I know it’s hard for some people to put aside old ideas and notions about Christianity, Christians, and church in general. It’s a dug-in skepticism that’s born from a life of bad experiences, and even worse Christian jargon and teachings. It’s pushing back against all of it.

Continue reading “The CHF Articles: Come And See”

Church Plant Memoirs: Come and See

This is less a memoir and more an event, but it fits with the theme. Along with so many new things I’ve learned about church, church planting, God and how he might encourage me towards serving in different areas, this was a bold and scary step for me.

This was my first sermon ever.

Come and see…

Christ: Our Perfect Resolution Keeper

New Year Devotional –

For all life’s difficulties, there’s something about January 1 that renews people’s hope. It symbolizes a fresh start, a new beginning. In the time it takes for the ball to drop, people have already formed in their mind that this day and the new year represents a clean slate. Whether a learned response or some aspect of our nature, we all grab hold of this in some way. Continue reading “Christ: Our Perfect Resolution Keeper”

Church Plant Memoirs: A Plea for Prayer

With the new year fast approaching, I wanted to give you one more article from the church plant memoirs. This is less an article, and more a plea. A month ago, my pastor encouraged me to take the pulpit from him one Sunday evening this coming January. I’m reluctantly agreeing, with the caveat that he have a sermon prepared just in case. Though I’ve spoken briefly at men’s ministry events, this will be the first time I’ll be preparing and preaching a sermon on a Sunday. Everyone has their first time, and at 48 years old, this will be mine. When I started helping with this church plant, preaching was the furthest from my mind. Of course, I never thought I’d be driving into the city on a weekly(sometimes more than weekly) basis to help out with a church plant. The plans of man versus the plans of God and all that jazz. Right? Continue reading “Church Plant Memoirs: A Plea for Prayer”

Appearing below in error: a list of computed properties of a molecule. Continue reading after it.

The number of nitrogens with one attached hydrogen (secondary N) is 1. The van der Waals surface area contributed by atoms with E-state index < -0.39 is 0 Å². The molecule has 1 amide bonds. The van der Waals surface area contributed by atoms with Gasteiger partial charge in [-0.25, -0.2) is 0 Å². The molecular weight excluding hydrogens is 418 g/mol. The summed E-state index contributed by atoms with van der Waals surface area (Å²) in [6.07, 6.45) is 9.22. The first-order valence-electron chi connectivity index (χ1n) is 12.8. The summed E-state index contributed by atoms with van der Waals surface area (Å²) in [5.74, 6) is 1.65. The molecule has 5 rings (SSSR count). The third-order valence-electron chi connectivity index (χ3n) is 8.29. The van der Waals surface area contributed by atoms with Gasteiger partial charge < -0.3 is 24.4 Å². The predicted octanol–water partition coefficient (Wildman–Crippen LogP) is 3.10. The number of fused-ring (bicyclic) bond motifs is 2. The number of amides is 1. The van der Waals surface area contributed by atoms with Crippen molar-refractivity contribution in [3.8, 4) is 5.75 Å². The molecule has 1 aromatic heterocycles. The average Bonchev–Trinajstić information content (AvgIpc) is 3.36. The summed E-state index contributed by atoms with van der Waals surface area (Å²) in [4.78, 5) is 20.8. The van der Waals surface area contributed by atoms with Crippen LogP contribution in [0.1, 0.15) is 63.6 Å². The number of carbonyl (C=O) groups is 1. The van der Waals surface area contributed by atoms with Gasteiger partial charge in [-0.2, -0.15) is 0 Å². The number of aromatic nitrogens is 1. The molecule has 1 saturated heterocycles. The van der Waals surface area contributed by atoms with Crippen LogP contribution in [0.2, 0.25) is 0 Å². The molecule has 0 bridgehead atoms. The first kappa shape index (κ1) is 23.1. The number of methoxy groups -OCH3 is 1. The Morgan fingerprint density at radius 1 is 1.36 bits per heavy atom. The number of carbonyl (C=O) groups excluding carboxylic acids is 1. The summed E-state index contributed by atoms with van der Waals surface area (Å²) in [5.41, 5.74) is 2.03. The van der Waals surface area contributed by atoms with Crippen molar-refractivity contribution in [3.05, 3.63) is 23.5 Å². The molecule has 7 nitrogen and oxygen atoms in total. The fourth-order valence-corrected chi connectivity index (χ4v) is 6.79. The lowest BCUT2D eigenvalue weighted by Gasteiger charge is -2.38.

Me Too…

Just some old thought on from a Christmas past

The Defeated Victor

(Originally written in 2015 – and sadly still relevant for me too)

As I began this post, It’s the Saturday morning before Christmas and I’m tucked away in a corner booth in a local diner all by myself. While I wait for my eggs, I go for the comfort food of choice, Rice Krispies. It doesn’t have quite the same “snap, crackle, pop” I remember, but it’s a wonderful connection to memories past. Something about hearing those sounds and feeling the airy crunch makes me long for no responsibility except waking up early enough for Saturday morning cartoons.

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Consider This Christmas Eve…

Consider This Christmas Eve…

Before the festivities start tonight, consider:

Consider your failings. Consider your doubts and struggles to be good parents, spouses and even adult children. Consider how you feel in those moments when you wonder if you haven’t screwed it up beyond repair. Continue reading “Consider This Christmas Eve…”